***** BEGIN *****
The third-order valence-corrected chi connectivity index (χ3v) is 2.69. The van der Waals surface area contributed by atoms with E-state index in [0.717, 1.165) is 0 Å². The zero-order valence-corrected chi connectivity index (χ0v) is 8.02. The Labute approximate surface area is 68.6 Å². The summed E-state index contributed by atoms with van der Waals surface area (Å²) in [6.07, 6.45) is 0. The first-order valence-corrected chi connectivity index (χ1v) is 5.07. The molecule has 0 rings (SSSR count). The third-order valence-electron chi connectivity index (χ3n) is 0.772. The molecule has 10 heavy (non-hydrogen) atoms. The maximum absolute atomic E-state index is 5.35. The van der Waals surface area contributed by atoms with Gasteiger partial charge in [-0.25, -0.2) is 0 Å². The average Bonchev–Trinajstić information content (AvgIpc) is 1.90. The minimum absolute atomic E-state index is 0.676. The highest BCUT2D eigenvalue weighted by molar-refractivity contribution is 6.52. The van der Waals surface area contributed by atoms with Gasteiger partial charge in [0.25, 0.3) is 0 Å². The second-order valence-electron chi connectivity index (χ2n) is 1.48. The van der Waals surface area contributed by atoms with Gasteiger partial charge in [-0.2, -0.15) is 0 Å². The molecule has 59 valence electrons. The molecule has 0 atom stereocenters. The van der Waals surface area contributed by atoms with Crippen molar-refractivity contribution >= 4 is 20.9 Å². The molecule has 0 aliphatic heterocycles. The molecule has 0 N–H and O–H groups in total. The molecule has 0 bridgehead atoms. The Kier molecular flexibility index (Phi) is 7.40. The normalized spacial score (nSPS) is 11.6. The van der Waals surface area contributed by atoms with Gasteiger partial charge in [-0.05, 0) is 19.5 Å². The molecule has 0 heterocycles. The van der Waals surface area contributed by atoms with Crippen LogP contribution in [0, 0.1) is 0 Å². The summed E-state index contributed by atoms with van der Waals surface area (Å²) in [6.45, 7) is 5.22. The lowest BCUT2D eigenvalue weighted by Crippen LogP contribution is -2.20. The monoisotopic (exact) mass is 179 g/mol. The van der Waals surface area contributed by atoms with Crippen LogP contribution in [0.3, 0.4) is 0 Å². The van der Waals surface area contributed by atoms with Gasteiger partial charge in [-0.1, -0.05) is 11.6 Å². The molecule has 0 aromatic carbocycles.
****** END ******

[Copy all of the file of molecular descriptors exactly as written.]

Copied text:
The third-order valence-corrected chi connectivity index (χ3v) is 2.69. The van der Waals surface area contributed by atoms with E-state index in [0.717, 1.165) is 0 Å². The zero-order valence-corrected chi connectivity index (χ0v) is 8.02. The Labute approximate surface area is 68.6 Å². The summed E-state index contributed by atoms with van der Waals surface area (Å²) in [6.07, 6.45) is 0. The first-order valence-corrected chi connectivity index (χ1v) is 5.07. The molecule has 0 rings (SSSR count). The third-order valence-electron chi connectivity index (χ3n) is 0.772. The molecule has 10 heavy (non-hydrogen) atoms. The maximum absolute atomic E-state index is 5.35. The van der Waals surface area contributed by atoms with Gasteiger partial charge in [-0.25, -0.2) is 0 Å². The average Bonchev–Trinajstić information content (AvgIpc) is 1.90. The minimum absolute atomic E-state index is 0.676. The highest BCUT2D eigenvalue weighted by molar-refractivity contribution is 6.52. The van der Waals surface area contributed by atoms with Gasteiger partial charge in [0.25, 0.3) is 0 Å². The second-order valence-electron chi connectivity index (χ2n) is 1.48. The van der Waals surface area contributed by atoms with Gasteiger partial charge in [-0.2, -0.15) is 0 Å². The molecule has 59 valence electrons. The molecule has 0 atom stereocenters. The van der Waals surface area contributed by atoms with Crippen molar-refractivity contribution >= 4 is 20.9 Å². The molecule has 0 aliphatic heterocycles. The molecule has 0 N–H and O–H groups in total. The molecule has 0 bridgehead atoms. The Kier molecular flexibility index (Phi) is 7.40. The normalized spacial score (nSPS) is 11.6. The van der Waals surface area contributed by atoms with Gasteiger partial charge in [-0.05, 0) is 19.5 Å². The molecule has 0 heterocycles. The van der Waals surface area contributed by atoms with Crippen LogP contribution in [0, 0.1) is 0 Å². The summed E-state index contributed by atoms with van der Waals surface area (Å²) in [6.45, 7) is 5.22. The lowest BCUT2D eigenvalue weighted by Crippen LogP contribution is -2.20. The monoisotopic (exact) mass is 179 g/mol. The van der Waals surface area contributed by atoms with Crippen LogP contribution in [0.3, 0.4) is 0 Å². The van der Waals surface area contributed by atoms with Gasteiger partial charge in [-0.1, -0.05) is 11.6 Å². The molecule has 0 aromatic carbocycles.